When it comes to choosing a videographer today, there are no shortage of options out there. In fact, how you got to my site over someone else's has much less to do with skill than it has to do with luck and chance. There are some good videographers out there, many of which simply have the resources to make things look beautiful without even trying, so when it comes down to it the factors normally come down to price, availability, and - somewhere down the line - whether you like their style.
Style is the most important component to any videographer. It's what sets us apart from the competition. Yet, how does one describe their style? It's not easy. This is a subjective medium. I could tell you that I'm like a fly on the wall. That I enjoy shooting candidly, unobtrusively, while discovering the video in the moment, based on capturing what makes you...well...you. The best way to describe my style, however, is simply to show you:
Now that you've gotten an idea of what I do and what makes me unique, the best thing I can do now is describe to you how I go about achieving said style. This is best known as my philosophy - beliefs in which I hold true in order to capture things authentically. It's my hope that this helps you in narrowing down your choice, by putting the art first above anything else. More importantly, I want you to know what you're getting should you choose to hire me as your videographer.
The Roadmap Investment
I'm not a huge fan of taking on a jobs for the money. Yes: this is a career that fuels my life, but it is also a career that exists in a very specific time and moment within human existence. Videography is only worth the value which people place in it, and - at this point - this can be a lot; yet I'm also aware we live in a very unique space for this to be possible.
For me, the value of a single video is more than the monetary symbols I can place on my services. It's new friendships made, ongoing creative fulfillment, and the ability to make hearts flutter. Whether I'm making tears come to your eyes, tapping into your excitement, or helping inspiration soar - it's my hope that every job gives me these opportunities.
This is my branding.
Other videographers have formulas - blueprints which they have to follow - when it comes to making videos. They offer templates for their services, often making their job easier, so they can make sure you get exactly what you're paying for. No more. No less. While this results in consistency in style and a very specific product - one that can be itemized or presented on a spreadsheet - it does little to make any individual stand out from what came before.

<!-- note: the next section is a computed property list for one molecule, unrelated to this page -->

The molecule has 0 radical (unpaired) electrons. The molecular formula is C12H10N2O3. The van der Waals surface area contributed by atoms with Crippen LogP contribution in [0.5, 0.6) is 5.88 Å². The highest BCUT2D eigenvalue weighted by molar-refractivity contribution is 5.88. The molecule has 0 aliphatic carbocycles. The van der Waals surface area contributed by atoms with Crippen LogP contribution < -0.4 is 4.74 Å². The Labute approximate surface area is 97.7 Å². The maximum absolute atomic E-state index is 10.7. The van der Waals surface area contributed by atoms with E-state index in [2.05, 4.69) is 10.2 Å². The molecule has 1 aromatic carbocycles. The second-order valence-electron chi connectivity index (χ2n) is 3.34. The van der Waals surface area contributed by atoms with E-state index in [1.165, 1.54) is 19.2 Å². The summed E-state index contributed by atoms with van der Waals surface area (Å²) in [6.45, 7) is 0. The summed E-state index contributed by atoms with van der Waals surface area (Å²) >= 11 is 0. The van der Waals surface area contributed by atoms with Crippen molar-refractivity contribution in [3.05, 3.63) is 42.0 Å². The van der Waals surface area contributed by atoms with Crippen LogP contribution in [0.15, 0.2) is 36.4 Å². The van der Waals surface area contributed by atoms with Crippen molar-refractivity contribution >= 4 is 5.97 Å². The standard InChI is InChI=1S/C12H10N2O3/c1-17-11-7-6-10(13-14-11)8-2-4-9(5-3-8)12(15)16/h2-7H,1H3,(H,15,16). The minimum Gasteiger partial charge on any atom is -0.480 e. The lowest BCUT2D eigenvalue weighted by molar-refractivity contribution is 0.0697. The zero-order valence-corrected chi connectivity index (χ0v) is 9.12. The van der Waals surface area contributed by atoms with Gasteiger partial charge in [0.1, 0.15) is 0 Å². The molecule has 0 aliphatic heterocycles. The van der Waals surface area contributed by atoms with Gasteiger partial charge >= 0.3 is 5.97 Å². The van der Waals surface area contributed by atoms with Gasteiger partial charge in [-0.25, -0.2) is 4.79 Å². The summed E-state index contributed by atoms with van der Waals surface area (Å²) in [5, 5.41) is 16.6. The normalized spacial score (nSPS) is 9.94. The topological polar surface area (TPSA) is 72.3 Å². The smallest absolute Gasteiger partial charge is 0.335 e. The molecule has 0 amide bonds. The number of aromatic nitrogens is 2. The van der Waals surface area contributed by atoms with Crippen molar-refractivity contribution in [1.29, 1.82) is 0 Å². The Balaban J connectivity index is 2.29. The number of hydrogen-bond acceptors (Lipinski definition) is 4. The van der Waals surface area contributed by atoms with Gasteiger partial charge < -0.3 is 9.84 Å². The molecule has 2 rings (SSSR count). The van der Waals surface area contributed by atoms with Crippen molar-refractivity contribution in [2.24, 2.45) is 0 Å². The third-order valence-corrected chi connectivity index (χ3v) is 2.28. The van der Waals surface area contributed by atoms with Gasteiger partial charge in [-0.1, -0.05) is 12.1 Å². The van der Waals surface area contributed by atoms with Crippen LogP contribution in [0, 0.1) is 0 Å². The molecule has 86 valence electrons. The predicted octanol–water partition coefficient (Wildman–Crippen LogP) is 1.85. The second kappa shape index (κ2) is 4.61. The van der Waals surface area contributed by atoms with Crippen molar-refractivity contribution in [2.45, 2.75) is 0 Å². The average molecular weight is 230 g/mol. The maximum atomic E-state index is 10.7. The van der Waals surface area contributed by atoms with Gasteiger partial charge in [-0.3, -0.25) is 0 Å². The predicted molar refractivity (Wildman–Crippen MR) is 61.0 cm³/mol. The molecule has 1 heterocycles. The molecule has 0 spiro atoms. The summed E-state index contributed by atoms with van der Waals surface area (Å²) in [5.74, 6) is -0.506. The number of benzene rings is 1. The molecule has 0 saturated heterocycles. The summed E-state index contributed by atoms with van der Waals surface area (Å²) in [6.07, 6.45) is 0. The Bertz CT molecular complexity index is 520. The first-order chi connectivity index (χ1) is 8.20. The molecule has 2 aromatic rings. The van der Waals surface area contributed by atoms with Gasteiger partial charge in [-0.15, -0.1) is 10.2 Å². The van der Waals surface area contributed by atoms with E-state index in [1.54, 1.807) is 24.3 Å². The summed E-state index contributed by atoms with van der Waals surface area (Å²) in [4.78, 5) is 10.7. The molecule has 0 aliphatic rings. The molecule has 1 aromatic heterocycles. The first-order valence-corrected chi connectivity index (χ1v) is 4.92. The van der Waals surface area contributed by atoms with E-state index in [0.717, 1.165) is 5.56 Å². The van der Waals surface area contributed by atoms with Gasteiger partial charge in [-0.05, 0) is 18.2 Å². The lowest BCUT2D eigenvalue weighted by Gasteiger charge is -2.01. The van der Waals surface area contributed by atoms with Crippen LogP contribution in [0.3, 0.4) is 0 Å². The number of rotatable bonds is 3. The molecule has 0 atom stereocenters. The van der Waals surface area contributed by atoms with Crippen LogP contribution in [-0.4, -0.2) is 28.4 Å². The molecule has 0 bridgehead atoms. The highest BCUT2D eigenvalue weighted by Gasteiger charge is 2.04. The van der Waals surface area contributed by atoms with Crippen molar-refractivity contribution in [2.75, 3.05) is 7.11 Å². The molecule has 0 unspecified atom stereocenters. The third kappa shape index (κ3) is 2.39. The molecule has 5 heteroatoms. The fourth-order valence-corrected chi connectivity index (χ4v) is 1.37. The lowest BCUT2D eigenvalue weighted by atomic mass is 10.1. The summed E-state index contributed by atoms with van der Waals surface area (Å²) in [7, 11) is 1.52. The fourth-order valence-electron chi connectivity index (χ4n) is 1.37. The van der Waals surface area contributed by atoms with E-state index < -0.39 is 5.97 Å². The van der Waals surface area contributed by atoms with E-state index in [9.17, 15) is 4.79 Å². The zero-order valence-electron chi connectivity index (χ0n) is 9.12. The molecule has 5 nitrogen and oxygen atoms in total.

I'm a believer in approaching each video as something new. Even if I've done similar videos in the past, my approach is one of uniqueness. How can I challenge myself on this video? What is something I can do that I haven't done before? What makes this particular story different? I want to make sure that I'm not repeating myself, because at the end of my life I want to be proud of each individual video I've made.
Now...I could be cliché and use the "blank canvas" metaphor, but I like to think of this as more of a roadmap. We know where we're starting. We know where we need to end up. Now: How do we get there? This keeps the idea of the formula and template alive, so you get an idea of what you're getting based on what's come before, but it also means the direction can be completely different and between us.
This puts me on the journey with you. I'm making this product - this adventure - as much for me as I am for you. This means I will ask tough questions in our consultations. I will make bold decisions in the planning stages. I will figure out what makes you unique and I will use that to drive us to the end result. Whether I'm hired for a short trip to the grocery store or an expedition between timezones, I'm putting myself on the journey with you. As a videographer, the worth of the videos is in my investment; to you, to the project, and to my ongoing progress.